Carlos F Jaramillo, World Bank country director for Kenya, Rwanda, Somalia and Uganda, leaves for new role in Latin America. He spoke with Julians Amboko about his tenure.
What is your greatest accomplishment as World Bank country director for Kenya, Rwanda, Somalia and Uganda?
If I have to choose one, it has to be the Covid-19 response over the past three months. This has been a surprising and significant shock and I am proud of how quickly we were able to assemble a team from our health side to assist in the response and put together resources to ensure that the financing response across the region is not a challenge. In a country like Kenya, the $1 billion loan is the largest debt facility that the World Bank has ever extended to the government.
What is your biggest regret?
The most disappointing thing is having to leave in the middle of this Covid-19 setback. So many people are being adversely affected and I would have preferred to see the region through this crisis. That said, I leave with complete confidence that the World Bank is committed to see the region through this crisis.
What issues do you think should inform the region’s policy priorities going forward?
Each country has its own unique broad agenda. I think, however, that what will be most needed in the next year or two as economies recover is the issue of strengthening SMEs and securing jobs, particularly as more young people enter the labour market.
The second thing is on the pandemic has shown the importance of digital solutions, which are now allowing many to work remotely, children to learn through electronic platforms and patients to access healthcare through tele-medicine. This shows the importance of addressing the digital divide, which is seeing many left behind.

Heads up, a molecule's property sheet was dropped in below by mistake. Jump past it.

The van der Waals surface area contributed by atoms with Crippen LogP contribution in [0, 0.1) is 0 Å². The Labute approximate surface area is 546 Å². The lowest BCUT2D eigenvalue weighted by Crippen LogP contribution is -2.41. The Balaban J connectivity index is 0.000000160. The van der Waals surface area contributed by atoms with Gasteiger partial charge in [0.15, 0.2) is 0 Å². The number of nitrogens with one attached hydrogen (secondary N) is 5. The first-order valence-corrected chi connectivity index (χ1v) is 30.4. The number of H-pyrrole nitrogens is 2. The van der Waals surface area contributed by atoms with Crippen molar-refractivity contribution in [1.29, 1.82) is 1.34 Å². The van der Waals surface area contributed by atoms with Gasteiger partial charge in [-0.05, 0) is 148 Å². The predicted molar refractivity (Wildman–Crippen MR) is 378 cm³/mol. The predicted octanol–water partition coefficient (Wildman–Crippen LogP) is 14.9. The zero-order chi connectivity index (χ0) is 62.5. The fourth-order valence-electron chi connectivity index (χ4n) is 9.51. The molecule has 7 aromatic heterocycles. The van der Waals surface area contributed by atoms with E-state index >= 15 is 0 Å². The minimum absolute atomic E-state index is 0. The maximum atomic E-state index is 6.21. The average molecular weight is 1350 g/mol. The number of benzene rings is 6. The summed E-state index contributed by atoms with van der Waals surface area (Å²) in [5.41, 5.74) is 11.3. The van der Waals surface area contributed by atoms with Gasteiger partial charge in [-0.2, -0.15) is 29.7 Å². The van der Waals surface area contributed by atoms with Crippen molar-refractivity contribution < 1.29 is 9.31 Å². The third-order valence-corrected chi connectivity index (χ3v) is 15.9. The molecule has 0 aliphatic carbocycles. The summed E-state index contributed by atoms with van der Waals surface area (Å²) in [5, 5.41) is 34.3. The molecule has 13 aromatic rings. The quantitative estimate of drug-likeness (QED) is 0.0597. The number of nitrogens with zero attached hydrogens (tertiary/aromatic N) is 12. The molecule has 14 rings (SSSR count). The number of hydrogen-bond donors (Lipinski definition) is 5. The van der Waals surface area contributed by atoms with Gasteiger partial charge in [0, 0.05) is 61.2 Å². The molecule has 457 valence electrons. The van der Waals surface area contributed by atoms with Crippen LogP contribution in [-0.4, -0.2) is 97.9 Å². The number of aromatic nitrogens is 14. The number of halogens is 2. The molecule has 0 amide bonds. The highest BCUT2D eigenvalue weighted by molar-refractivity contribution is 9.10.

Under your leadership the World Bank has maintained that Kenya’s debt level is stable, even as the International Monetary Fund downgraded the country’s debt distress risk profile. What is your take on the issue of debt?
Kenya, like many other African economies, came into the Covid-19 pandemic with high levels of debt. I am very glad that the National Treasury has announced a policy where going forward it will be relying mainly on concessional financing.
In the short-run Kenya should focus on managing the Covid-19 crisis but as soon as the recovery is underway then it should resume focus on the debt reduction plan. The good thing is that Kenya still has access to concessional financing.
From the International Development Association window, Kenya has an allocation of about $1 billion per annum for the next three years and this is fully concessional funding.
What is your legacy as far as pushing for greater transparency and accountability in use of funds across the region?
We’ve pushed hard during my tenure to help strengthen transparency and internal control systems such as audits to prevent the misuse of funding.
I am proud that with some of our help over the past year, the Kenya government has put together a website where it is now publishing contracts with all information about which firm was awarded a specific tender, who are the owners of that company, who in the government awarded that tender and who were the members of that award panel.